A BALLARAT woman likens her experience with assisted reproductive treatment to "being drawn along towards a dangling carrot". She said the constant perception of and sheer desperation for hope could keep you trying and putting your body on the line to fall pregnant.
Hannah, as she wishes to be known, shared her personal and emotionally raw struggles to become a mother to the state's Health Complaints Commissioner in a public hearing in Balllarat. While there are a wealth of success stories with assisted reproduction, Hannah wants there to be change for all prospective parents to better understand what treatment processes would likely entail.
"There is such a strong wish for privacy from those who have gone through this and from many who might still be patients," Hannah said.
"...There is a hidden grief for many. When someone dies, there is time to grieve. But this is a grief, sometimes for a small thing; there is grief sometimes for nothing, which can be harder, for what could have been; and, there is grief for false hope."
There is a hidden grief for many. When someone dies, there is time to grieve. But this is a grief, sometimes for a small thing, sometimes for nothing.Hannah
Hannah said the themes emerging in the Ballarat consultation were in line with stories across the state, mostly concerns in a lack of information on cost, side-effects and the treatment process.
She felt many who spoke to the commissioner on behalf of providers were out of touch men. This was why Hannah spoke to The Courier, to encourage more women and their partners to speak up in the inquiry to help guide change.
"Men, and partners, seem to be completely under-respected when, apart from the drug treatment, they're going through the same process as the women," Hannah said. "There are no real support groups for partners, male or female."
Partners, seem to be completely under-respected when, apart from the drug treatment, they're going through the same process as the women.Hannah
Hannah and her partner chose not to continue in vitro fertilisation after they were unsuccessful in the process. Their choice was largely based on Hannah's strong adverse reaction to treatment drugs.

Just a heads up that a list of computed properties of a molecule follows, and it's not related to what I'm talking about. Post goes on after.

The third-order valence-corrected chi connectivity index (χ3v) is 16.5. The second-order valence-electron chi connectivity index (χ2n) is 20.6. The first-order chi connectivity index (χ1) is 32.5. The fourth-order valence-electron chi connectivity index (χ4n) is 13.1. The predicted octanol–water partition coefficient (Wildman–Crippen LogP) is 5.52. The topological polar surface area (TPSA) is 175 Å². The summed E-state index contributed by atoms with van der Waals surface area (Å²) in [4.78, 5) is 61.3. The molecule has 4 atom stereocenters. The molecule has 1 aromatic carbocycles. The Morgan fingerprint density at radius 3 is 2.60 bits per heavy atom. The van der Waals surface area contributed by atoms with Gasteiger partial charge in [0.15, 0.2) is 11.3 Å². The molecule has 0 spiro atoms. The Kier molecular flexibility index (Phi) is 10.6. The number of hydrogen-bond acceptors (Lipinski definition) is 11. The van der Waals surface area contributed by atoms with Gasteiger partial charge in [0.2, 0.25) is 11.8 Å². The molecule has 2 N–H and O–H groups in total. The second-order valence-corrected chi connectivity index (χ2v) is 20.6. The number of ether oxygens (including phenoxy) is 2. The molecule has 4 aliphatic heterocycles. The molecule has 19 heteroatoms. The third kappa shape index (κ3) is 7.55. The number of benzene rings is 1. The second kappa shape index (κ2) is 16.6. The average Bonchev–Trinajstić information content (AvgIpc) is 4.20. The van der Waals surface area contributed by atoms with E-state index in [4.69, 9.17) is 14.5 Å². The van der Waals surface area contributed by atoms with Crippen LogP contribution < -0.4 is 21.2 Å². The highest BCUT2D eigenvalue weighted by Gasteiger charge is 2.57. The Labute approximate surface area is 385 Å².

Victorian Health Complaints Commissioner Karen Cusack said personal stories were so important to best gain a balanced view on what was happening in the assisted reproduction sector.
The inquiry is collection submissions from those who had accessed fertility services, including their family and friends, service providers and other interested stakeholders.
Ms Cusack said as well as cost and communication another key concern emerging from consumers was counselling. While mandatory before starting the process, Ms Cusack said what the inquiry was hearing was many felt counselling was a "tick the box" process and not necessarily available when most beneficial.
This can be such an emotional time for people, even several years later and even if they had a successful result.Karen Cusack, Victorian Health Complaints Commissioner
"We're still keen to hear as many stories as possible. We don't have a preconceived idea what this report will take," Ms Cusack said. "...This can be such an emotional time for people, even several years later and even if they had a successful result.
"It can be really positive for us to talk about stories and share stories...Same thing with providers who are willing to listen and hear feedback for where things identified can be improved."
Submissions can be made online at hcc.vic.gov.au/public/ARTsubmissions. The commissioner will deliver a report to the Health Minister by the year's end.
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